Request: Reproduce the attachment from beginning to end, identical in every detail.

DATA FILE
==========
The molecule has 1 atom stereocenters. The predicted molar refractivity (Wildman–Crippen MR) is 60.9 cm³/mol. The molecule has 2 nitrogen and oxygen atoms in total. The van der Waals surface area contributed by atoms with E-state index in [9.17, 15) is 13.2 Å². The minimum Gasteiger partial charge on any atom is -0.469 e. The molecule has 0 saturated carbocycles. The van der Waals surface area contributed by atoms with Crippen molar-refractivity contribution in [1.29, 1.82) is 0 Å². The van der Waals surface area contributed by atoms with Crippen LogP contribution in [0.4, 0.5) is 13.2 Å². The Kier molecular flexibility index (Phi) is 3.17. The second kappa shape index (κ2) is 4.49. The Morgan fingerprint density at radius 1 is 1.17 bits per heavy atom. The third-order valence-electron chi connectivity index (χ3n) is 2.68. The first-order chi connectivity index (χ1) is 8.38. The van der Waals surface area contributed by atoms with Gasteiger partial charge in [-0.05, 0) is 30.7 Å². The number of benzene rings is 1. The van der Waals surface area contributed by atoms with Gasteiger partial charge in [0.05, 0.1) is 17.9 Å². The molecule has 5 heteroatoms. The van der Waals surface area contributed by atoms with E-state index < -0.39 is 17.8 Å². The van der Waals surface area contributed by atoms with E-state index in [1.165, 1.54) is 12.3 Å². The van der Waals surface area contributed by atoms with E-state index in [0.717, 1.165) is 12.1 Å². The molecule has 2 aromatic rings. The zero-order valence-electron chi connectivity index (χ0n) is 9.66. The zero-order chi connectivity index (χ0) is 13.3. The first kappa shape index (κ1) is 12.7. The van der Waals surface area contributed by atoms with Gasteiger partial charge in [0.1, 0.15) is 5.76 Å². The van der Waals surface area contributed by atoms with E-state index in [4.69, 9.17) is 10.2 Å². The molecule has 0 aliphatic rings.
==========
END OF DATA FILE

The molecule has 1 atom stereocenters. The predicted molar refractivity (Wildman–Crippen MR) is 60.9 cm³/mol. The molecule has 2 nitrogen and oxygen atoms in total. The van der Waals surface area contributed by atoms with E-state index in [9.17, 15) is 13.2 Å². The minimum Gasteiger partial charge on any atom is -0.469 e. The molecule has 0 saturated carbocycles. The van der Waals surface area contributed by atoms with Crippen molar-refractivity contribution in [1.29, 1.82) is 0 Å². The van der Waals surface area contributed by atoms with Crippen LogP contribution in [0.4, 0.5) is 13.2 Å². The Kier molecular flexibility index (Phi) is 3.17. The second kappa shape index (κ2) is 4.49. The Morgan fingerprint density at radius 1 is 1.17 bits per heavy atom. The third-order valence-electron chi connectivity index (χ3n) is 2.68. The first-order chi connectivity index (χ1) is 8.38. The van der Waals surface area contributed by atoms with Gasteiger partial charge in [-0.05, 0) is 30.7 Å². The number of benzene rings is 1. The van der Waals surface area contributed by atoms with Gasteiger partial charge in [0.05, 0.1) is 17.9 Å². The molecule has 5 heteroatoms. The van der Waals surface area contributed by atoms with E-state index < -0.39 is 17.8 Å². The van der Waals surface area contributed by atoms with E-state index in [1.165, 1.54) is 12.3 Å². The van der Waals surface area contributed by atoms with E-state index in [0.717, 1.165) is 12.1 Å². The molecule has 2 aromatic rings. The zero-order valence-electron chi connectivity index (χ0n) is 9.66. The zero-order chi connectivity index (χ0) is 13.3. The first kappa shape index (κ1) is 12.7. The van der Waals surface area contributed by atoms with Gasteiger partial charge in [0.1, 0.15) is 5.76 Å². The van der Waals surface area contributed by atoms with E-state index in [4.69, 9.17) is 10.2 Å². The molecule has 0 aliphatic rings.